Friday, March 9, 2012

Happy Shushan Purim

It's not every day that you see and hear religious boys being so exuberant on the city streets.

But today was Shushan Purim in Jerusalem, and these boys, some in costume, were fulfilling the mitsvah of being extra happy (and showing it) on the holiday of Purim.

They were walking along the Old City wall, in the direction of Jaffa Gate.


crystal said...

Nice photos :) Would they be members of Orthodox Judaism - do followers of Reform and Cobservative Judaism also celebrate this way?

Mama Zen said...

Lovely pictures!

Theanne said...

Moments of tradition caught! Nicely done!

diane b said...

It is great to see the customs of other countries. Another plus for blogging.

Cloudia said...

Purim !!!!!

***N O I S E !!!!!!!**************

Aloha from Waikiki
Comfort Spiral

>< } } ( ° >

Eki said...

I am not familiar with the Holiday and even after reading the Wiki link you gave, it still is a bit difficult to make the connection. But the joy and happiness the children show is very familiar -- the joy of a holiday.

Rob Siemann said...

Purim! I love it! Let's get drunk and make a lot of noise, that was my motto!

Olga said...

Purim is such a great holiday... love this Ottoman hat :) This is a very Jerusalem costume BTW - hadn't seen one of those in Tel Aviv.

After my trip to Jerusalem, I spent some time browsing your blog ("The Old City" label) to read about the different places we saw and people we've met - this is how I found your Petra hostel rooftop posts. I always enjoy your Jerusalem stories, so informative and educating, and this time it was really cool reading them right after seeing "the real thing".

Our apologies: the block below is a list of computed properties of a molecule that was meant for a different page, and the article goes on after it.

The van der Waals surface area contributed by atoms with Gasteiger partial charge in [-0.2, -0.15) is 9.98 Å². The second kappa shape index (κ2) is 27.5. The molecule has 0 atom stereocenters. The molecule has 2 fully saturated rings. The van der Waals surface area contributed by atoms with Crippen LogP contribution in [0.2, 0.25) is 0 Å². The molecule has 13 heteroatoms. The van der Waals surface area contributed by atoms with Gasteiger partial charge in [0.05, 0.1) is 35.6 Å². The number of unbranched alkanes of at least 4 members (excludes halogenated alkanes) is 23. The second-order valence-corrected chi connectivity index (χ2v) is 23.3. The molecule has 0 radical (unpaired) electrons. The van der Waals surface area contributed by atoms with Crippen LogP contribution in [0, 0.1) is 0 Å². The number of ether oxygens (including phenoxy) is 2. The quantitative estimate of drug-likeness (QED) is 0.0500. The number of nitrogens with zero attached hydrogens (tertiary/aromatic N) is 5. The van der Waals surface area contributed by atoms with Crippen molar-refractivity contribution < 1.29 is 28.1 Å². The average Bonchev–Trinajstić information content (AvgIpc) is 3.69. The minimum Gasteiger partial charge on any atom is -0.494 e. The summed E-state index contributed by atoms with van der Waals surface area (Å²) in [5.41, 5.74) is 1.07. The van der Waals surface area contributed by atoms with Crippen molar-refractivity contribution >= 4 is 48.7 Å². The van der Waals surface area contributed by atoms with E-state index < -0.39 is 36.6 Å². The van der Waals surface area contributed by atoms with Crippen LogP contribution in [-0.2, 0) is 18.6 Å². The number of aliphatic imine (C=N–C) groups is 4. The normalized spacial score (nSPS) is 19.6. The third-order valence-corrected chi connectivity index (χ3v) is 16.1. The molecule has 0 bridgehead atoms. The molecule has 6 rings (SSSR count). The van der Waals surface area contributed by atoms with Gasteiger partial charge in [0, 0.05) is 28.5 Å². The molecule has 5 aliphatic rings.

Shabat Shalom from sunny Tel Aviv :)

Dina said...

Crystal, Purim is a fun holiday that all Jews, secular or religious, can celebrate.
The boys in the photos are ultra-Orthodox.

Cloudia, yes, lots of noise, including firecrackers and cap guns.

Eki, sorry, the whole story of Purim is at .
The part about Shushan Purim is rather confusing.

Rob, right, Purim is the only day of the year when it is a mitsvah to drink, "ad lo yada,"
derived from the rabbinic saying (Meg. 7b) that one should revel on Purim until one no longer knows (ad de-lo yada) the difference between "Blessed be Mordecai" and "Cursed be Haman."

Olga, I imagine the costumes in Tel Aviv would not be proper in tsniusdik Jerusalem. hehe
Yes, the Petra Hostel roof is a little-known treasure for viewing the Old City roofs. Glad you had a good time there. Great post you have today about your Jerusalem experience.

VP said...

I bought a hat like that to my son when he was a kid!

Robert Geiss said...

thank you for this journey through history and present. please have you all a wonderful celebration.

Madge Bloom said...

Love these shots!

Petrea Burchard said...

Happy to see happiness! The clothing the boys wear reminds me of my old Los Angeles neighborhood, the Fairfax district.

mirae said...

how cool beautiful Dina,
arent they sweet they are dancing with joy.

Spiderdama said...

I've never seen them for sure, but it seems like they are so similar that I have seen them, certainly:-)

Pietro said...

So interesting tradition, Dina. You've taken nice and spontaneous images.

Laura said...

wonderful photos Dina!

Kay said...

What a happy photo, Dina!